Resilience and sustainability to the average observer are two completely separate concepts; one refers to being tough when faced with difficult situations, while the other refers to achieving a balance between production and consumption of renewable resources. But did you know, these terms actually complement each other when it comes to being eco friendly? So how does resilience complement sustainability?
Resilience vs sustainability
Before we move on to how resilience complements sustainability, we need to understand what each of these terms mean
By definition, resilience means the physical or mental strength that allows a being to overcome a difficult situation and return to a state that existed before the difficulty arose. Resilience, therefore, refers to how well you get back up when you fall down. In environmental sciences, the definition slightly changes from a single being to nature and how well it can recover from the disturbance caused by either natural or unnatural means. Resilience often also refers to the robustness of a system (which in our case, is nature) and its ability to continue functioning despite the damage being caused to it.
Sustainability is the ability for an object, a being, or a system to exist constantly regardless of how fast it may be consumed. Sustainable resources are those renewable resources that do not deplete even when consumed at an unimaginable rate (There is a fine line between renewable and sustainable resources, even though many people perceive them as the same). Sustainability is when you responsibly use the resources you have, both renewable and non-renewable, in order to ensure the preservation of the environment for today as well as the future.
Once you’ve gone through these definitions, you can begin to see a connection between the two; one of them focuses more on mitigation (sustainability), whereas the other (resilience) focuses more on adapting to the situation. In a way, you start to realize how resilience complementing sustainability may not be as far fetched of a claim as it may seem to be.
How does resilience complement sustainability?
Over the past few years, people have been in a constant argument over how to overcome the damage brought to our environment. Many argue that utilizing resources in efforts to improve the situation is costly and inefficient, therefore we must adapt to what the environment is like today and live our lives based on the new normal. In contrast, the other group believes that sustainability is the only way forward for a better future, and leaving the environment in its current state will result in further depletion of scarce resources, faster climate change, and ultimately destruction of the entire ecosystem.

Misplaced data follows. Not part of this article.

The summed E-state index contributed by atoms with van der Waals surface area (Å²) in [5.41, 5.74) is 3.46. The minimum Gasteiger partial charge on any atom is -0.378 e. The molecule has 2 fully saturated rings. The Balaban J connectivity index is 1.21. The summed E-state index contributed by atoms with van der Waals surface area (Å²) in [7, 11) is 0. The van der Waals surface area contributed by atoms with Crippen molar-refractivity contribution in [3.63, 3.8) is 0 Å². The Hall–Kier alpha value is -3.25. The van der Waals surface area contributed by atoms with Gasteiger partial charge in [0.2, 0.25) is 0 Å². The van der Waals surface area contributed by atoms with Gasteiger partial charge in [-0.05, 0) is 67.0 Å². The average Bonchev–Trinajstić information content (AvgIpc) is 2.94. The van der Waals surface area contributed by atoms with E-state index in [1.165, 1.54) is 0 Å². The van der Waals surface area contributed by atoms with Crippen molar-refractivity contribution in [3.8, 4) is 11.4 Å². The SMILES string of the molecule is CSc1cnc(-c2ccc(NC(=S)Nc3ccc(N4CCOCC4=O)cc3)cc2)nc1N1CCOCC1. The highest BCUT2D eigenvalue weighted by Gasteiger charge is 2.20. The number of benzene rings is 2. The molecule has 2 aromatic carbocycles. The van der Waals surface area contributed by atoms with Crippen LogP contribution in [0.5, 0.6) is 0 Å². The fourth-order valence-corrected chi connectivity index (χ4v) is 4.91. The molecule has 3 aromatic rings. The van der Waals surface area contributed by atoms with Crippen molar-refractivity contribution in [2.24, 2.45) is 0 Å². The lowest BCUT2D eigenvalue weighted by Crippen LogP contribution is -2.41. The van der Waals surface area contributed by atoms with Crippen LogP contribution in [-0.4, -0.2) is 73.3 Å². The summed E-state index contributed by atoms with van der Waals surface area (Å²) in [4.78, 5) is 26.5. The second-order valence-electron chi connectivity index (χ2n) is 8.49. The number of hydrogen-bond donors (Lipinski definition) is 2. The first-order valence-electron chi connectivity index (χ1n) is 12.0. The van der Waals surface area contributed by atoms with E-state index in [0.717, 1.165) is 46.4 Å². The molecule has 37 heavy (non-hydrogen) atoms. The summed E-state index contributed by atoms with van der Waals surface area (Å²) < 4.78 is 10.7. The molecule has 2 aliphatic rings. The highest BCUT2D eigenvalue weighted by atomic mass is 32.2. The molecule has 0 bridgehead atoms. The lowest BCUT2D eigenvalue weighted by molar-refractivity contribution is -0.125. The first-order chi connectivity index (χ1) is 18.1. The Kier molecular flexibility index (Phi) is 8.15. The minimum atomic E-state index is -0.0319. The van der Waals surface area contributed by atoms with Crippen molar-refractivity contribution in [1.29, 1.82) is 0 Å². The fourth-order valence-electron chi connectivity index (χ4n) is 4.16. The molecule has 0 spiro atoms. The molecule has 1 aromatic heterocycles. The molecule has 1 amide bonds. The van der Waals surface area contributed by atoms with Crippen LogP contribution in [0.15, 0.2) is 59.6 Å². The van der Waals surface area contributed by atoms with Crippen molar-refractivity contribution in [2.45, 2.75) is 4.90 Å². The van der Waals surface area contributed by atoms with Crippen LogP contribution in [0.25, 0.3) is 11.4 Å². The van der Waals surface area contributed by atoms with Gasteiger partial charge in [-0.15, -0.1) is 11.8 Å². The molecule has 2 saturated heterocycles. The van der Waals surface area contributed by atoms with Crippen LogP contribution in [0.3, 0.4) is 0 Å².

However, the best solution is arguably one which adapts both the utilization of resources to mitigate the effects of environmental damage (i.e sustainability) as well as focus on adapting to the change in the environment and continuing to focus on development (i.e resilience). Although both terms are coined separately, it won’t be considered wrong if we said resilience complements sustainability (and vice versa). In a way, you can say that resilience is already a constituent of sustainability, as the introduction of solutions that mitigate the effects of environmental hazards might not exist without the will to adapt to the current situation and move forward towards building those solutions.
Examples of resilience and sustainability working together
If you’re still confused about how resilience and sustainability complement each other, consider this example from the construction industry; imagine you need to build a state of the art building that is potentially going to be one of the most technologically advanced buildings in the country. However, you notice that the area where you are creating this building is susceptible to earthquakes and other natural disasters; therefore before creating a world-class building, you would be looking to create a tough structure that would be able to adapt to the shakes caused by the earthquakes in the area. Only after you have designed and set up the structure you would be able to create the highly anticipated building.
Similar is the case with the eco friendly niche. If you live in a developing country, chances are the electricity in your house is powered using fossil fuels, and is often subject to power shortages from overloading due to high demand in the summer. You then decide to switch to solar-powered electricity, so you have solar panels installed in your home. The electricity is now sustainable since it is no longer using depleting resources, but one that does not deplete. At the same time, the electricity supply at your home is also resilient, as it will continue to provide electricity and adapt to the demand in your house.
Is resilience always good?
Resilience is essential for adapting to building sustainable alternatives. However, by itself, resilience may also play a negative role. Resilience by itself may prove to be very costly, since we are constantly forced to adapt to an ever-changing environment without making any effort to reduce the harm being brought on the environment itself, and if taken to the extreme, it can prove to be a force that opposes achieving sustainability. However, when coupled with the effort to bring a positive change, resilience is a powerful tool that can help achieve sustainability.